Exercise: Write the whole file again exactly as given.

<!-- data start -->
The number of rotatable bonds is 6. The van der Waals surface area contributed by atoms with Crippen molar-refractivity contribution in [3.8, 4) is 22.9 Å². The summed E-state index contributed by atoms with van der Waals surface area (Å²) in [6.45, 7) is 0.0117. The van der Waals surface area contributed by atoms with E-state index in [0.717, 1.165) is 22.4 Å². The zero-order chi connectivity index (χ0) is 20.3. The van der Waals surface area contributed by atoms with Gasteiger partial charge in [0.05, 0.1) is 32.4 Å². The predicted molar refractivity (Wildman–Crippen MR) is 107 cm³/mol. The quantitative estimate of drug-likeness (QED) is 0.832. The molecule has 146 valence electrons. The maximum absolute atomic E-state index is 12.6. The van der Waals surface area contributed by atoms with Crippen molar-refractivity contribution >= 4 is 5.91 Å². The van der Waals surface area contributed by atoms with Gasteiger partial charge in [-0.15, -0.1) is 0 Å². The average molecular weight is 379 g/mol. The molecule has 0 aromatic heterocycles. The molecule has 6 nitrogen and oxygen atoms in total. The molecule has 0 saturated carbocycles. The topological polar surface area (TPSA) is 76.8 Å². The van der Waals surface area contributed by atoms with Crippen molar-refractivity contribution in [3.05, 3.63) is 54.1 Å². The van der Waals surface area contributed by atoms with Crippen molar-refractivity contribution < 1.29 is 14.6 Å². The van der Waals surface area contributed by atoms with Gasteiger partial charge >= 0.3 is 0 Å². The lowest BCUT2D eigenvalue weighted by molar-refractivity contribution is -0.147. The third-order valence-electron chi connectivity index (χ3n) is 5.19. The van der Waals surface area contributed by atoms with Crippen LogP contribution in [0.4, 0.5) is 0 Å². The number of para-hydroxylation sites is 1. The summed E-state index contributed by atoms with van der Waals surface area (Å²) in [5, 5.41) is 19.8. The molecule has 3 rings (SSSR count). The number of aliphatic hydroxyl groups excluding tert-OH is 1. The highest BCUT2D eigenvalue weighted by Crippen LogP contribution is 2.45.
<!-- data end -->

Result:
The number of rotatable bonds is 6. The van der Waals surface area contributed by atoms with Crippen molar-refractivity contribution in [3.8, 4) is 22.9 Å². The summed E-state index contributed by atoms with van der Waals surface area (Å²) in [6.45, 7) is 0.0117. The van der Waals surface area contributed by atoms with E-state index in [0.717, 1.165) is 22.4 Å². The zero-order chi connectivity index (χ0) is 20.3. The van der Waals surface area contributed by atoms with Gasteiger partial charge in [0.05, 0.1) is 32.4 Å². The predicted molar refractivity (Wildman–Crippen MR) is 107 cm³/mol. The quantitative estimate of drug-likeness (QED) is 0.832. The molecule has 146 valence electrons. The maximum absolute atomic E-state index is 12.6. The van der Waals surface area contributed by atoms with Crippen molar-refractivity contribution >= 4 is 5.91 Å². The van der Waals surface area contributed by atoms with Gasteiger partial charge in [-0.15, -0.1) is 0 Å². The average molecular weight is 379 g/mol. The molecule has 0 aromatic heterocycles. The molecule has 6 nitrogen and oxygen atoms in total. The molecule has 0 saturated carbocycles. The topological polar surface area (TPSA) is 76.8 Å². The van der Waals surface area contributed by atoms with Crippen molar-refractivity contribution in [3.05, 3.63) is 54.1 Å². The van der Waals surface area contributed by atoms with Crippen molar-refractivity contribution < 1.29 is 14.6 Å². The van der Waals surface area contributed by atoms with Gasteiger partial charge >= 0.3 is 0 Å². The lowest BCUT2D eigenvalue weighted by molar-refractivity contribution is -0.147. The third-order valence-electron chi connectivity index (χ3n) is 5.19. The van der Waals surface area contributed by atoms with Crippen LogP contribution in [0.4, 0.5) is 0 Å². The number of para-hydroxylation sites is 1. The summed E-state index contributed by atoms with van der Waals surface area (Å²) in [5, 5.41) is 19.8. The molecule has 3 rings (SSSR count). The number of aliphatic hydroxyl groups excluding tert-OH is 1. The highest BCUT2D eigenvalue weighted by Crippen LogP contribution is 2.45.